Mississippi’s rural residents are one step closer to having better access to high speed internet after Mississippi lawmakers pushed forward with a measure that would allow the state’s electric cooperatives to offer the service.
On Tuesday, Speaker of the House Philip Gunn introduced House Bill 366, also called the Mississippi Broadband Enabling Act. The House voted 115-3 to approve the measure, sending it to the Senate for more debate. The proposed law would allow Mississippi’s 25 electric cooperatives to form subsidiaries to offer broadband internet service. They’re currently prohibited from doing so by law.
“Mississippi Farm Bureau is extremely grateful to the House for passing this bill,” Mississippi Farm Bureau Federation President Mike McCormick said. “We appreciate the efforts of Speaker Philip Gunn, Chairman of Public Utilities Jim Beckett, and Rep. Scott Bounds for their leadership on the bill.”
Access to rural broadband technology is imperative for Mississippi’s farmers and ranchers to operate their equipment and manage their farms, McCormick said.
Legislative supporters said the bill would provide an opportunity for the state’s many rural residents to fully participate in an economy and society that assumes people have good digital access, although they warned it would take time for service to become widespread.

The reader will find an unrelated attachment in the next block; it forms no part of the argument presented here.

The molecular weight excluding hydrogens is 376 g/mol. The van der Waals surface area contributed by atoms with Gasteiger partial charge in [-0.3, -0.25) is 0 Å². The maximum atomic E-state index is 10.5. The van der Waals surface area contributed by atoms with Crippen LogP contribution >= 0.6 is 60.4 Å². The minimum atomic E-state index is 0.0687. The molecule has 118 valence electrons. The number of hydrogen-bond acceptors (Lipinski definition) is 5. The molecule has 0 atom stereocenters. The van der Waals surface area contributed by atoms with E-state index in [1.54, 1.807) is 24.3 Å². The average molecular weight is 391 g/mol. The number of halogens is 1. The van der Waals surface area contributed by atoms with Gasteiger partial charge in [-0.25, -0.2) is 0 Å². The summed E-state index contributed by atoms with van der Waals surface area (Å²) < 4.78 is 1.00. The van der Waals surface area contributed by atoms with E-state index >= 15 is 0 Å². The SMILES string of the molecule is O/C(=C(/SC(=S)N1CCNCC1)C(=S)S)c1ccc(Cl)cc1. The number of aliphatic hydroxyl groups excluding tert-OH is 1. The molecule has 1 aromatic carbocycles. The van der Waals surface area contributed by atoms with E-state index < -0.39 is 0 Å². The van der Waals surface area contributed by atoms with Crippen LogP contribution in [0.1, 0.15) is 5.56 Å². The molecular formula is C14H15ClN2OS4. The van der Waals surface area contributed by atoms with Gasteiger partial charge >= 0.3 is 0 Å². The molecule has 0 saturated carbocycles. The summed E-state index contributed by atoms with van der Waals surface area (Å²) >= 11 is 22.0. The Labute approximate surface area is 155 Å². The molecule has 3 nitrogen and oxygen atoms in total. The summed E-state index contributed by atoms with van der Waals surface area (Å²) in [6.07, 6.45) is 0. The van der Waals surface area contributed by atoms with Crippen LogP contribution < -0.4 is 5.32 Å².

“They are being penalized now today because they chose to live in Mississippi in the country,” Rep. Tommy Reynolds said.
House leaders held pre-session talks to try to smooth out concerns of private companies that offer internet service and landowners. That resulted in a bill that says cooperatives wouldn’t be required to offer internet service and couldn’t use electrical revenues to prop up their internet subsidiary. Cooperative members couldn’t be required to buy internet service and cooperatives couldn’t cut off power if someone’s behind on their internet bill.
The proposal requires a feasibility study and an annual audit and does allow cooperatives to invest money, loan money or guarantee loans to their affiliates. Cooperatives could apply for hundreds of millions in grants and loans offered by the U.S. Department of Agriculture to finance rural broadband if the measure passes.